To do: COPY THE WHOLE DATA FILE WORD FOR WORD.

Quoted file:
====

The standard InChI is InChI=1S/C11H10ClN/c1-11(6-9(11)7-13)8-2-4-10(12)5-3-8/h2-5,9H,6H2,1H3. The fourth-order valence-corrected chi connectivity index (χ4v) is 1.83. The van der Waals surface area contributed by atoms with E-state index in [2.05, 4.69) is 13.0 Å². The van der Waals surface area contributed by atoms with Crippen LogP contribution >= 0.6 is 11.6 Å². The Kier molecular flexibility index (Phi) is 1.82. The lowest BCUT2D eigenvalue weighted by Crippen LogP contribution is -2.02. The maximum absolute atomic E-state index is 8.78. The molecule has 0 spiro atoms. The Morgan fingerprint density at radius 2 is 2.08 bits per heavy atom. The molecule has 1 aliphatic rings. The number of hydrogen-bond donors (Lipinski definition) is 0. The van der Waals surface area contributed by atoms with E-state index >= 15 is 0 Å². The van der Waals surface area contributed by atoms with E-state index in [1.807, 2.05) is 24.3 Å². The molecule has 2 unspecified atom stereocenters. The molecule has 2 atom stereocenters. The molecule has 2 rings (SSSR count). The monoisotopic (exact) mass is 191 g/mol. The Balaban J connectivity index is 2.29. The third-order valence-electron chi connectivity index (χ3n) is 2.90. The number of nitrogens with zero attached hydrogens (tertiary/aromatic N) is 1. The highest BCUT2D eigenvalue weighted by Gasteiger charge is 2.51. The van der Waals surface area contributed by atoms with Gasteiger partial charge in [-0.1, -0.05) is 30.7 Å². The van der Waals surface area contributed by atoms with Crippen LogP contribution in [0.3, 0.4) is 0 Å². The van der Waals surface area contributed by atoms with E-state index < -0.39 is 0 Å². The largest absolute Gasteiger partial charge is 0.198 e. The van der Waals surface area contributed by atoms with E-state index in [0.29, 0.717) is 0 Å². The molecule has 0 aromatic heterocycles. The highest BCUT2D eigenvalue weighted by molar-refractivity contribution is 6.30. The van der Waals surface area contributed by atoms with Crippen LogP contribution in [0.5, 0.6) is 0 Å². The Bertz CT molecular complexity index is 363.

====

The standard InChI is InChI=1S/C11H10ClN/c1-11(6-9(11)7-13)8-2-4-10(12)5-3-8/h2-5,9H,6H2,1H3. The fourth-order valence-corrected chi connectivity index (χ4v) is 1.83. The van der Waals surface area contributed by atoms with E-state index in [2.05, 4.69) is 13.0 Å². The van der Waals surface area contributed by atoms with Crippen LogP contribution >= 0.6 is 11.6 Å². The Kier molecular flexibility index (Phi) is 1.82. The lowest BCUT2D eigenvalue weighted by Crippen LogP contribution is -2.02. The maximum absolute atomic E-state index is 8.78. The molecule has 0 spiro atoms. The Morgan fingerprint density at radius 2 is 2.08 bits per heavy atom. The molecule has 1 aliphatic rings. The number of hydrogen-bond donors (Lipinski definition) is 0. The van der Waals surface area contributed by atoms with E-state index >= 15 is 0 Å². The van der Waals surface area contributed by atoms with E-state index in [1.807, 2.05) is 24.3 Å². The molecule has 2 unspecified atom stereocenters. The molecule has 2 atom stereocenters. The molecule has 2 rings (SSSR count). The monoisotopic (exact) mass is 191 g/mol. The Balaban J connectivity index is 2.29. The third-order valence-electron chi connectivity index (χ3n) is 2.90. The number of nitrogens with zero attached hydrogens (tertiary/aromatic N) is 1. The highest BCUT2D eigenvalue weighted by Gasteiger charge is 2.51. The van der Waals surface area contributed by atoms with Gasteiger partial charge in [-0.1, -0.05) is 30.7 Å². The van der Waals surface area contributed by atoms with Crippen LogP contribution in [0.3, 0.4) is 0 Å². The van der Waals surface area contributed by atoms with E-state index < -0.39 is 0 Å². The largest absolute Gasteiger partial charge is 0.198 e. The van der Waals surface area contributed by atoms with E-state index in [0.29, 0.717) is 0 Å². The molecule has 0 aromatic heterocycles. The highest BCUT2D eigenvalue weighted by molar-refractivity contribution is 6.30. The van der Waals surface area contributed by atoms with Crippen LogP contribution in [0.5, 0.6) is 0 Å². The Bertz CT molecular complexity index is 363.